Tall 911

The iconic Porsche 911 sports car has been turned into an attractive and powerful off-roader and is the perfect vehicle for Africa, says DIETER LOSSKARN, who attended its global launch in Morocco.

Maximum off-road performance is ensured by two new driving modes, never seen in a Porsche 911 before: Rallye and Offroad.

Imagine arriving the Richtersveld in South Africa, in Namibia’s Kaokoland or Botswana’s Okavango Delta in a Porsche 911. Crazy idea? Not any more. Porsche has just launched its most African 911 ever – the 911 Dakar – in the Sahara Desert.

It’s surprisingly well equipped for the rough and tough tracks our continent has to offer. Starting with the most vulnerable parts, the tyres. Usually on a 911, they are racetrack ready, but the Dakar’s rubbers are of the sturdy kind. Pirelli developed the extremely cutresistant and flank-reinforced tyres specifically for the Dakar.

The Porsche standard suspension is 50mm higher than in the ‘regular’ 911, raising a further 30mm with the lift button on the dash.

Front, rear and side sills are protected by stainless steel parts and the underbody is reinforced as well. The black widened wheel arch extensions give the car a menacing, self-confident stance. Already it looks wild, even standing still.

And in motion, all hell breaks loose. The engine is the same 3.0-litre boxer power plant with 353kW as in the GTS, as is the glorious sound emitting from the black end pipes. And from 0 to 100km/h, the off-road- er is only 0.1 second slower than the regular street GTS.

The Porsche 911 cockpit.

So let’s leave the tarmac behind to see what happens. Inside the cockpit it feels 100% 911, while outside the gravel is spraying in all directions, clicking against the under-ride protection. The suspension of Porsche’s first two-door, two-seater 4×4 is 50mm higher than in the 911 Carrera with sports suspension, resulting in an SUV-common ground clearance of 191mm. The wheelbase is much shorter than in the Cayenne, enabling great approach and departure angles.

Two new driving modes, previously never seen in a 911, allow maximum off-road performance. ‘Rallye’ is for loose, bumpy terrain and ideal for gravel roads, wet grass and muddy tracks. The focus in this mode is on traction in the rear, allowing glorious drifts. But when sand-surfing in the dunes, the driving mode of choice is ‘Offroad’, which gives optimal traction. We lower the tyre pressure to 1.5bar and hit the sand. I can’t fathom the fact that I am doing all this in a 911 sports car. Phenomenal.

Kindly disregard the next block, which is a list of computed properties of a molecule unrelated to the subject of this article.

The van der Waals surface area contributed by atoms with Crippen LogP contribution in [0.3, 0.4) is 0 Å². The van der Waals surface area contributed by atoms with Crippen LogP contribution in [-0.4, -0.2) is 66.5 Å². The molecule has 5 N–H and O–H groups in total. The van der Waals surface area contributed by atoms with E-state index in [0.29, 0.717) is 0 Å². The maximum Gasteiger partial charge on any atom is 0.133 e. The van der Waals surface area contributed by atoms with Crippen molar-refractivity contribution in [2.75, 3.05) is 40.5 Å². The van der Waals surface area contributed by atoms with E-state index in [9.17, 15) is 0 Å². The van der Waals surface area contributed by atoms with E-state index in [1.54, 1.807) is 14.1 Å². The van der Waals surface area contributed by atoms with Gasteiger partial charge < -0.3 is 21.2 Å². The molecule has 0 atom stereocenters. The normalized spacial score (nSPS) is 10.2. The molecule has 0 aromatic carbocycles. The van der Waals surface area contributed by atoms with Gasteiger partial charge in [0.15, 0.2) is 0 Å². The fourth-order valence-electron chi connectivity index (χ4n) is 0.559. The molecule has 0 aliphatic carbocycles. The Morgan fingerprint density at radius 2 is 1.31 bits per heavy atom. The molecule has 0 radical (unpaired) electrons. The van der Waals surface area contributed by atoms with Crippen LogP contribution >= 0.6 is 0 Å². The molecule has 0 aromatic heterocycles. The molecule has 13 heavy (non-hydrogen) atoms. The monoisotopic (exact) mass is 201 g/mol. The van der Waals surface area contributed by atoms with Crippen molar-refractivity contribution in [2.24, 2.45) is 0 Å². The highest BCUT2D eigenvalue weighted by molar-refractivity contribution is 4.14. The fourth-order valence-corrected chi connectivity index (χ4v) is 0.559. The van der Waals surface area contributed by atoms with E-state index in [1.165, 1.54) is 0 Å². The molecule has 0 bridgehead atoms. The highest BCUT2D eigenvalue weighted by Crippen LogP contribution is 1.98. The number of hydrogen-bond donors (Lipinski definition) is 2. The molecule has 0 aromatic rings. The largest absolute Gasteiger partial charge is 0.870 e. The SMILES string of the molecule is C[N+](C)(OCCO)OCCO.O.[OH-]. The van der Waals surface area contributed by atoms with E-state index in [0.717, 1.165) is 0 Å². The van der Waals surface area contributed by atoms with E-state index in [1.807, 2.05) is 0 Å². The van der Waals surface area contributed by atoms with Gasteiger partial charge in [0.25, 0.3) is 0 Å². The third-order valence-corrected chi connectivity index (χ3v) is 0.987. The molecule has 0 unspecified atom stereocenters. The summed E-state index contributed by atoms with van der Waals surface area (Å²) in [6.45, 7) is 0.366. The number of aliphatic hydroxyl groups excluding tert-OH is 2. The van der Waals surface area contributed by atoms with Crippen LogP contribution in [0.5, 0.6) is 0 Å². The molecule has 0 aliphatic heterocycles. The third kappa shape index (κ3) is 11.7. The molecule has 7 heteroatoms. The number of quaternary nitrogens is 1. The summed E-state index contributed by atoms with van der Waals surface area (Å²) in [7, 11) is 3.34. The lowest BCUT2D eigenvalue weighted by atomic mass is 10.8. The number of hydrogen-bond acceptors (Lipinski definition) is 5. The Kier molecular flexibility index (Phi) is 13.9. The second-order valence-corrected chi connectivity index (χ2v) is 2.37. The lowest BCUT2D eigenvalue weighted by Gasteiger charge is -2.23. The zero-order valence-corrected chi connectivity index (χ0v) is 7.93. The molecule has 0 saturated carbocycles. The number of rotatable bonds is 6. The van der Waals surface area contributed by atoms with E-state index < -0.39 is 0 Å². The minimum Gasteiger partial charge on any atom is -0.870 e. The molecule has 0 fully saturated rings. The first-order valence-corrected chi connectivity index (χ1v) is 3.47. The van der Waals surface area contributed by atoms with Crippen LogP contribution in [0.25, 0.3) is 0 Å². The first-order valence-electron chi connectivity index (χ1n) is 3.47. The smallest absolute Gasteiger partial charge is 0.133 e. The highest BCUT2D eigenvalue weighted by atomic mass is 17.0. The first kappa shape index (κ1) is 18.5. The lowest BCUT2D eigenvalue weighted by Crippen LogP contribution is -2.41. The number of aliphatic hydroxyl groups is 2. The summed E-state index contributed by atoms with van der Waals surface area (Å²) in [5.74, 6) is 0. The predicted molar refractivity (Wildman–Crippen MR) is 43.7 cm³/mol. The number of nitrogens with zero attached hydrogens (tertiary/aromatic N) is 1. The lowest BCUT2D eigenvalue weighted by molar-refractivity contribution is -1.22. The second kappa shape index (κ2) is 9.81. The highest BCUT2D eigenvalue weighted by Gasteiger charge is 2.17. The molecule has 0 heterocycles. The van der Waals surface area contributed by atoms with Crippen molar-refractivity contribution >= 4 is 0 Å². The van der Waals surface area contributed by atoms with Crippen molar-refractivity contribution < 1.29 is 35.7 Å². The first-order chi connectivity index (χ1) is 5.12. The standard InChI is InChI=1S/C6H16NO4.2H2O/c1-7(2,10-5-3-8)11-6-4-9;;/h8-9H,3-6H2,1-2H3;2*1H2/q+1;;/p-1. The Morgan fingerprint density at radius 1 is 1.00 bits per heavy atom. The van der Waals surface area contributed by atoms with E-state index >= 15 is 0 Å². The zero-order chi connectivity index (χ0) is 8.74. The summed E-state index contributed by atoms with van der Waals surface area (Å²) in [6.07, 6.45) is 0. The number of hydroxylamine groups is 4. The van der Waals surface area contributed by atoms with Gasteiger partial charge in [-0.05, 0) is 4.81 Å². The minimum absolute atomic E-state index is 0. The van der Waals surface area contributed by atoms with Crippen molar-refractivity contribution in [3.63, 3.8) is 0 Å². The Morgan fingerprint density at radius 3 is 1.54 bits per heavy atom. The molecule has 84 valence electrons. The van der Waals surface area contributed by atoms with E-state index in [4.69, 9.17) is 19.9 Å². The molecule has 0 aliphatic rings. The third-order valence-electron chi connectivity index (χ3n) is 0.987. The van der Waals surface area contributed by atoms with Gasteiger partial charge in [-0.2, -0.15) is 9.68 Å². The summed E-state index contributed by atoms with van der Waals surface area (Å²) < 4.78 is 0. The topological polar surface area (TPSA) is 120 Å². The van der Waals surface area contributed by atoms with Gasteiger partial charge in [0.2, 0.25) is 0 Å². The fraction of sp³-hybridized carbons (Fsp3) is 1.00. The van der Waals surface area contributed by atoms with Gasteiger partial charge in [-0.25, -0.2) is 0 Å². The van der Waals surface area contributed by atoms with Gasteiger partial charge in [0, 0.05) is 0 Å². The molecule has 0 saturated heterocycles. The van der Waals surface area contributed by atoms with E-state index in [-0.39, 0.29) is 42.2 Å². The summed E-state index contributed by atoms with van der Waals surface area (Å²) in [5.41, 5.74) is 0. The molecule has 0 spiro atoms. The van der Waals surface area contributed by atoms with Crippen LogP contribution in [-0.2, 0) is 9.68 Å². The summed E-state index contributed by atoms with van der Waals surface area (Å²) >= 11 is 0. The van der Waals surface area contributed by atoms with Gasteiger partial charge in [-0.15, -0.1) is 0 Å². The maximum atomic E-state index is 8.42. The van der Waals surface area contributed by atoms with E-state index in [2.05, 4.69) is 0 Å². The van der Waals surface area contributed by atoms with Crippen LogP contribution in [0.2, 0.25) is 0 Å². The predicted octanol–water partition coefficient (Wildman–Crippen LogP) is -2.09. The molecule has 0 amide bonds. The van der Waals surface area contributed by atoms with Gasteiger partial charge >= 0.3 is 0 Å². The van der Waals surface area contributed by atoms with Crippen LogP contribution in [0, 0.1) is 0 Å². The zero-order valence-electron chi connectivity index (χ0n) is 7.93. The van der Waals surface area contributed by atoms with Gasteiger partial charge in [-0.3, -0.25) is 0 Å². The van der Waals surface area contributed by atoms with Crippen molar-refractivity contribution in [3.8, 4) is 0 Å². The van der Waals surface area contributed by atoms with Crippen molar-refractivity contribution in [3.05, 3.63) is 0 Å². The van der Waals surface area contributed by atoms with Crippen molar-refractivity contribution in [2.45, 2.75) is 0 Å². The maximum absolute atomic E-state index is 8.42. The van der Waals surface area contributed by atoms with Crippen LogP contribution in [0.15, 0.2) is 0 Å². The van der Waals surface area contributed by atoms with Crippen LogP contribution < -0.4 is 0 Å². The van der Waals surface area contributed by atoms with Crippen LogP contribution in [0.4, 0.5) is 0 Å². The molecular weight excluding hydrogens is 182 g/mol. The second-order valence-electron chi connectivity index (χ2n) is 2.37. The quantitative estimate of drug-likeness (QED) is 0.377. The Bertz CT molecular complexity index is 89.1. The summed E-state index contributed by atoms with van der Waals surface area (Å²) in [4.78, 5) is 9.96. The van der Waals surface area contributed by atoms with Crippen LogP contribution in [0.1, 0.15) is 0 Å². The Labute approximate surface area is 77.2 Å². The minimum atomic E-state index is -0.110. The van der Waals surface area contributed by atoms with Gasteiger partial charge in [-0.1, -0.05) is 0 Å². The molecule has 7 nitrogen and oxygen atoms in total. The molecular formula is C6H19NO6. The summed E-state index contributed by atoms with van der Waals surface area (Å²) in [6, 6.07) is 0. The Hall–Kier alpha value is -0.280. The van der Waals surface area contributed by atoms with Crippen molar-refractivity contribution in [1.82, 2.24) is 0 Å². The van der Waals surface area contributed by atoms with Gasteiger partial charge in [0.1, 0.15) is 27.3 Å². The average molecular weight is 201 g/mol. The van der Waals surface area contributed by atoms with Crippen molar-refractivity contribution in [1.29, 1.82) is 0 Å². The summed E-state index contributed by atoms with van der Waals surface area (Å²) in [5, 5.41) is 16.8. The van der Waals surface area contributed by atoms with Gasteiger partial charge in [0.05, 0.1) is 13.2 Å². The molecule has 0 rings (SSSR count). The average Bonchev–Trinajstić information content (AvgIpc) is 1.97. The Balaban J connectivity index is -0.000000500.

The limited-edition 911 Dakar will only see 2500 units produced worldwide.

Unfortunately, Porsche will produce only a limited run of 2 500 911 Dakar units. And they are selling fast. I fear that most of them will end up with collectors and never do what they were meant to do. Which means that all the available Porsche equipment will remain unused. Starting with the roof rack on the ice-grey metallic version of the Da- kar. The robust roof basket with auxiliary LED headlights, powered by a visible 12V roof socket, can hold a 10-litre petrol reserve canister and a 12-litre water container. The pull-out spades with Porsche logo and the grey recovery boards come in handy if you get stuck in the sand. Or you can fit the practical and good-looking Porsche roof tent. It features two side windows and a skylight, perfect for watching the stars. After a good sleep, you pack the tent away into a black or dark grey hard-shell case. Seating area in the cosy roof house is 210x130cm.

The concept of the tall 911 is inspired by the first overall victory of the iconic Porsche sports car in the gruelling, legendary Paris–Dakar Rally. In 1984 a Porsche 911 Carrera 3.2-litre (953) 4×4 took the hon- ours and the new 911 Dakar pays homage to this particular car. When customers choose the Rallye Design Package, their 911 Dakar will, for the first time in Porsche’s series production, feature a bi-colour paint job and decorative foiling. But because tobacco advertising is now banned, the former Rothman’s logo is replaced by the similar-looking Roughroads lettering. Any number between 0 and 999 can be select- ed for the race numbers on the doors. Guess what will be the most desirable three-digit number for the Dakar?

If you prefer the East African Safari rally heritage of 1971, 1974 and 1978, your Dakar can be foiled accordingly. Or you can choose the oak-green metallic or ice-grey metallic colours.

I just hope that at least a few of the 2 500 911 Dakars will find their way out of Franschhoek and Sandton onto some of the most adventurous rough roads in the world. They truly deserve it.

The Pirelli Scorpion All Terrain tyres are the most noticeable change to a regular 911. They are chunky and have reinforced, cut-resistant flanks.


ENGINE: 3.0-litre 6-cylinder boxer, paired with an 8-speed PDK auto
POWER: 353kW (480hp)/570Nm
TOP SPEED: 240km/h (limited due to off-road tyres) 170km/h on gravel
0 TO 100KM/H: 3.4 seconds
PRICE: from R4 250 000 (limited edition of 2500 units worldwide)